Vestibular dysfunction is a medical term used to describe problems with dizziness and balance that are caused by damage to the vestibular system.
Your vestibular organ is located in your inner ear. In each vestibular organ there are three semi circular canals that can detect when your head moves in different directions. There are additional structures called “otoliths” which detect your orientation with respect to gravity and the movement of your head in a straight line. In addition to the inputs from the vestibular organs, your balance system also relies on information from your vision and hearing, as well as complex inputs from various reflexes and neural pathways throughout your brain and body. If one of these systems fails or is damaged then a mismatch occurs and symptoms of dizziness can be result.
There are many different conditions that can cause vestibular symptoms; these can be central (relating to the brain) or peripheral (relating to inner ear structures). Symptoms of vestibular impairment can include; dizziness, vertigo (the sensation of the room spinning), unsteadiness, nausea, tinnitus (ringing in your ears), nystagmus (a flicking movement with your eyes), altered balance and falls.
Some common conditions that can cause vestibular dysfunction include but are not limited to: Viral Labyrinthitis, Benign Paroxysmal Positional Vertigo (BPPV), Ménière’s Disease, Vertigo of vascular origin and Post Traumatic Vertigo. 10% of cases are related to central disorders, such as Strokes and Multiple Sclerosis.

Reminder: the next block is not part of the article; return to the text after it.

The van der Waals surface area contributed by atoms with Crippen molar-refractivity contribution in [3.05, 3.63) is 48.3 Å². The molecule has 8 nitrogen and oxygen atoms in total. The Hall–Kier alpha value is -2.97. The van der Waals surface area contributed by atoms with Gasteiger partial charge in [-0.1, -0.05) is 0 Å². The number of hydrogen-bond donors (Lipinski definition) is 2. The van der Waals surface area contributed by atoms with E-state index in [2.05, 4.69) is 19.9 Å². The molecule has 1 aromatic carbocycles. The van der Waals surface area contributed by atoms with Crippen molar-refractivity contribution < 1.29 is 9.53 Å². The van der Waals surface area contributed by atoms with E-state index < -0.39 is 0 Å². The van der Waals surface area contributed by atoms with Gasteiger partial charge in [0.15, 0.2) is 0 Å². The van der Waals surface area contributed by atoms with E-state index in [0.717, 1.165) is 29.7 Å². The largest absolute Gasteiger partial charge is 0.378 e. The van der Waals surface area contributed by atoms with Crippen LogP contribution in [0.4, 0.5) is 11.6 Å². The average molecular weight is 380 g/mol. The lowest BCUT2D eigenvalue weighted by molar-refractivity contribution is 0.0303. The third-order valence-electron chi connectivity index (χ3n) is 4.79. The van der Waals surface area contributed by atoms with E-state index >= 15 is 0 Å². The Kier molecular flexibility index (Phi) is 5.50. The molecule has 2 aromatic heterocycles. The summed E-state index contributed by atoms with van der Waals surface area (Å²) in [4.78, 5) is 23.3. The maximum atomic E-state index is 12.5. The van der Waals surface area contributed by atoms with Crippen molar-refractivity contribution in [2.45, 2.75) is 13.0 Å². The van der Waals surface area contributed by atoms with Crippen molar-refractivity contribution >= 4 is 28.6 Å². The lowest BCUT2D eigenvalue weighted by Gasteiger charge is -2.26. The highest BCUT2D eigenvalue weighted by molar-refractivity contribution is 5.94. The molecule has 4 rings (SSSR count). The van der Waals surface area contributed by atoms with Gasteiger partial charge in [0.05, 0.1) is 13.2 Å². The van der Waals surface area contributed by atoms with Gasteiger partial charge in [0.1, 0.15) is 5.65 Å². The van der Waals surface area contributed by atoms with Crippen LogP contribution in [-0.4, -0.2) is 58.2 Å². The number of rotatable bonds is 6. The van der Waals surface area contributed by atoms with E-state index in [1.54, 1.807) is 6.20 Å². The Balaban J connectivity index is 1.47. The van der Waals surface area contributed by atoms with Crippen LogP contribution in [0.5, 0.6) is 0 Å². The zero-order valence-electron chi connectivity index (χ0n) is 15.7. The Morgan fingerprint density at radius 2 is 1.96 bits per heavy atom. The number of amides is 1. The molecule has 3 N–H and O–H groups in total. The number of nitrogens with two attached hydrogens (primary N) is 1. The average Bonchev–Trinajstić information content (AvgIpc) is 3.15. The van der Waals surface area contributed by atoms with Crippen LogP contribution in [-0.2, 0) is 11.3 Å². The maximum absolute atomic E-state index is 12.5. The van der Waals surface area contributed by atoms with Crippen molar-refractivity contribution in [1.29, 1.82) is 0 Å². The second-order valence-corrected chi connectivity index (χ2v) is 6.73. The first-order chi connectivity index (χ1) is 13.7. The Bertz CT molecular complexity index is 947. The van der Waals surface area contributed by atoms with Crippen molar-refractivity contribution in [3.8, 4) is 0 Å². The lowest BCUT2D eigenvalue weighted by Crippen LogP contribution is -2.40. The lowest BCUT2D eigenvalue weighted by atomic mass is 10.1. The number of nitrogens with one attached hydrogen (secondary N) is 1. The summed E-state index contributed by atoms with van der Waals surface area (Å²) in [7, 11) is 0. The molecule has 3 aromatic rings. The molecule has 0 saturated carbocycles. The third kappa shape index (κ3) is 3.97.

Diagnosis can be difficult as many of the symptoms are problematic to assess. The types of investigations needed and specialist you should see depend on your symptoms and history.
Most vestibular problems will resolve on their own with minimal treatment required, however a number will be left with residual imbalance and dizziness issues. These can be highly disabling and distressing and can severely affect day-to-day function.
Physiotherapy for Vestibular Dysfunction
Vestibular rehabilitation is based on the brain’s ability to compensate and adapt after damage. Even where damage is permanent, the body can learn to use other parts of the balance system to take over from the damaged area.
At East Cliff Therapy Centre, one of our specialist Neurophysiotherapists perform a detailed assessment of your symptoms, its triggering factors and formulate a tailored, exercise programme to help you retrain your balance system. You will be progressed through the exercises at a speed that is comfortable for you and will be given information to help you deal with relapses or challenging situations.
Treatment may include:
Particle re positioning manoeuvre (Epley) – specialized movements to resolve BPPV
Exercises (eye, head/neck, Cawthorne-Cooksey)- tailored exercises to retain the Vestibular System to help it adapt.
Balance retraining – exercises to improve balance reactions and further challenge the Vestibular System. Often inputs from your feet and hips can help manage some of the roles of your Vestibular organs.
Relaxation methods – anxiety worsens the symptoms of dizziness. Knowing how to remain calm can greatly reduce attacks.
Fall prevention methods – in severe cases, falling is a risk. Knowing how to avoid situations where you might fall or how to predict an attack can reduce your risk of injury and improve your confidence.
Onward referral to another specialist – if your symptoms and history suggest a cause that needs further investigation, then a referral to the appropriate specialist will be made.
If you would like any further information or have any questions then please do not hesitate to contact us or call 01202 296969.